Mphoko's son locked up

The Herald (Zimbabwe) - - National News - Mashudu Net­sianda Bu­l­awayo Bureau

FOR­MER Vice Pres­i­dent Phelekezela Mphoko’s son, Siqoko­qela, has been ar­rested and re­manded in cus­tody af­ter he vi­o­lated bail con­di­tions by ha­rass­ing State wit­nesses.

Siqoko­qela is fac­ing 170 counts of fraud and theft. He al­legedly hi­jacked the Chop­pies re­tail busi­ness and “looted” more than $50 000 worth of cash and goods from the out­lets coun­try­wide with­out board ap­proval.

Siqoko­qela (40), who is di­rec­tor of Nanavac (Pri­vate) Lim­ited, a partner to the Botswana-reg­is­tered Chop­pies Dis­tri­bu­tion Cen­tre (Pro­pri­etary) Lim­ited, had been granted $200 bail on his ini­tial court ap­pear­ance be­fore Bu­l­awayo mag­is­trate Nyaradzo Ringi­sai. As part of the bail con­di­tions, Siqoko­qela of Hill­side sub­urb in Bu­l­awayo was sup­posed to re­side at his given ad­dress and not in­ter­fere with State wit­nesses

He how­ever vi­o­lated his bail con­di­tions when he in­ter­fered with State wit­nesses and threat­ened to get some of the wit­nesses who are of In­dian ori­gin de­ported.

Bu­l­awayo mag­is­trate Ms Glad­more Mushove on Thurs­day re­voked Siqoko­qela’s bail be­fore re­mand­ing him in cus­tody to De­cem­ber 13 for trial. The rul­ing by Ms Mushove fol­lows an ap­pli­ca­tion for bail re­vo­ca­tion by the State.

The State ar­gued that Siqoko­qela in­ter­fered with its wit­nesses.

“The ac­cused per­son vi­o­lated his bail con­di­tions by in­ter­fer­ing with State wit­nesses. He threat­ened one wit­ness with dis­missal if he tes­ti­fied against him. He also threat­ened two other wit­nesses of In­dian ori­gin,” said the State.

The State sum­moned four wit­nesses, among them the in­ves­ti­gat­ing of­fi­cer, to tes­tify in sup­port of its ap­pli­ca­tion for re­vo­ca­tion of bail. Siqoko­qela, through his lawyer Pro­fes­sor Welsh­man Ncube of Mathonsi Ncube Law Cham­bers, said his com­mit­tal to prison pend­ing trial was a mere re­sponse to board­room dis­putes in the com­pany.

“It is sub­mit­ted that on the facts there are no com­pelling rea­sons to deny the ac­cused per­son his right to bail pend­ing trial. The proven go­ings on in the com­pany are a nat­u­ral in­evitable con­se­quence of the dis­putes among share­hold­ers and di­rec­tors more so in cir­cum­stances where the com­plainant has acted un­law­fully in deny­ing ac­cused per­son his salary and fuel al­lo­ca­tion in a man­ner cal­cu­lated to cause pain and pro­voke him,” said Prof Ncube.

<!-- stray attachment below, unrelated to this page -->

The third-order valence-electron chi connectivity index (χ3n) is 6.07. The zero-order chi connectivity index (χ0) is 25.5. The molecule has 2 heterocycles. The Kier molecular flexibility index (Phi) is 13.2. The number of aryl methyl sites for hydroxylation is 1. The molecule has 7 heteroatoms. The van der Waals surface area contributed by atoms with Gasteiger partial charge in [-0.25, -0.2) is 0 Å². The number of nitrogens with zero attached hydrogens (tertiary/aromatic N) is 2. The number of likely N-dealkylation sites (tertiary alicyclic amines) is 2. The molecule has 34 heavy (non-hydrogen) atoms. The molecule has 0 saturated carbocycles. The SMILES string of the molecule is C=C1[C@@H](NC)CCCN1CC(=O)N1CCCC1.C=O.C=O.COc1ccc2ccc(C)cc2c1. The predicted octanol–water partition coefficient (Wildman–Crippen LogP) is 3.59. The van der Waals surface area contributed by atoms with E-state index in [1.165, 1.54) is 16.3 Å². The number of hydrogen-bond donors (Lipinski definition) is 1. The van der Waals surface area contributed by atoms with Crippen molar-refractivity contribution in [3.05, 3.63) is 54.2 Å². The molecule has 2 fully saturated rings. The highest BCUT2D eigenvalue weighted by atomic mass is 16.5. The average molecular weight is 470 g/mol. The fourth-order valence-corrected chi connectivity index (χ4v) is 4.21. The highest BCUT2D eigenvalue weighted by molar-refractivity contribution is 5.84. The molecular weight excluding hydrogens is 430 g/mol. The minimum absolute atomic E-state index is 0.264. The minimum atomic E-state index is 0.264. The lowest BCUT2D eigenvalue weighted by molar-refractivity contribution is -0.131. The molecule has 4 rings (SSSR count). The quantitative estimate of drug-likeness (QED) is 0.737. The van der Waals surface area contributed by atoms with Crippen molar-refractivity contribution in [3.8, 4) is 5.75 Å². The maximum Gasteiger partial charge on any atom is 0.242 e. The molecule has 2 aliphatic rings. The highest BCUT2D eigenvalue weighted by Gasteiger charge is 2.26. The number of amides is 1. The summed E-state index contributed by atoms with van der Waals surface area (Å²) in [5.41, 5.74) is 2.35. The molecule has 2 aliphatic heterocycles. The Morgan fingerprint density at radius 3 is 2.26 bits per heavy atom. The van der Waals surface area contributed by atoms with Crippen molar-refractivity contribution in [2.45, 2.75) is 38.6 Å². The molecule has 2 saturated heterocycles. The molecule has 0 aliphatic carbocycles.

Siqoko­qela, who is a share­holder in the re­tail busi­ness and a non-ex­ec­u­tive di­rec­tor, is ac­cused of abus­ing his power to “loot” cash re­alised from sales at dif­fer­ent su­per­mar­kets and re­plac­ing it with trans­fers. Ac­cord­ing to court pa­pers, be­tween July last year and June this year, Siqoko­qela pro­ceeded to var­i­ous Chop­pies su­per­mar­kets where he al­legedly de­manded vary­ing amounts of cash, goods and ser­vices for var­i­ous pur­poses from the em­ploy­ees with­out ap­proval from the board.

He de­ceived the em­ploy­ees into be­liev­ing that he was the one at the helm of Chop­pies Zim­babwe and had au­thor­ity to de­mand or col­lect any­thing he wanted from the busi­ness. He also told the em­ploy­ees that he had the au­thor­ity to col­lect goods on a credit fa­cil­ity.

It was stated that on dif­fer­ent oc­ca­sions, Siqoko­qela col­lected cash, gro­ceries and an as­sort­ment of build­ing ma­te­rial and or­dered per­son­nel from the fi­nance depart­ment not to deduct the money from his salary. There were oc­ca­sions when he also mis­rep­re­sented that he in­tended to re­place the money through swip­ing from Point of Sale (POS) ma­chines.

Siqoko­qela, by virtue of be­ing a non-ex­ec­u­tive di­rec­tor, was en­ti­tled to a monthly gross salary of $10 000, com­pany ve­hi­cle, fuel, tele­phone al­lowance and 3,53 per­cent of profit af­ter tax as div­i­dend at the end of each year. Al­though he was not sup­posed to be di­rectly in­volved in the day to day op­er­a­tions of the com­pany, Siqoko­qela al­legedly mas­quer­aded as the owner of the com­pany in Zim­babwe and even threat­ened to ei­ther dis­miss or de­port em­ploy­ees of In­dian ori­gin for de­fy­ing his or­ders.

The mat­ter came to light in May 2018 when the Botswana based Chop­pies group chief ex­ec­u­tive of­fi­cer, Mr Ot­ta­p­athu Ra­machan­dran, dis­cov­ered that there were a se­ries of fi­nan­cial im­bal­ances while go­ing through the com­pany man­age­ment ac­count­ing books.

It was dis­cov­ered that the com­pany was prej­u­diced of $51 945,53. The mat­ter was re­ported to the po­lice and in­ves­ti­ga­tions were con­ducted lead­ing to Siqoko­qela’s ar­rest and noth­ing was re­cov­ered.

Siqoko­qela Mphoko

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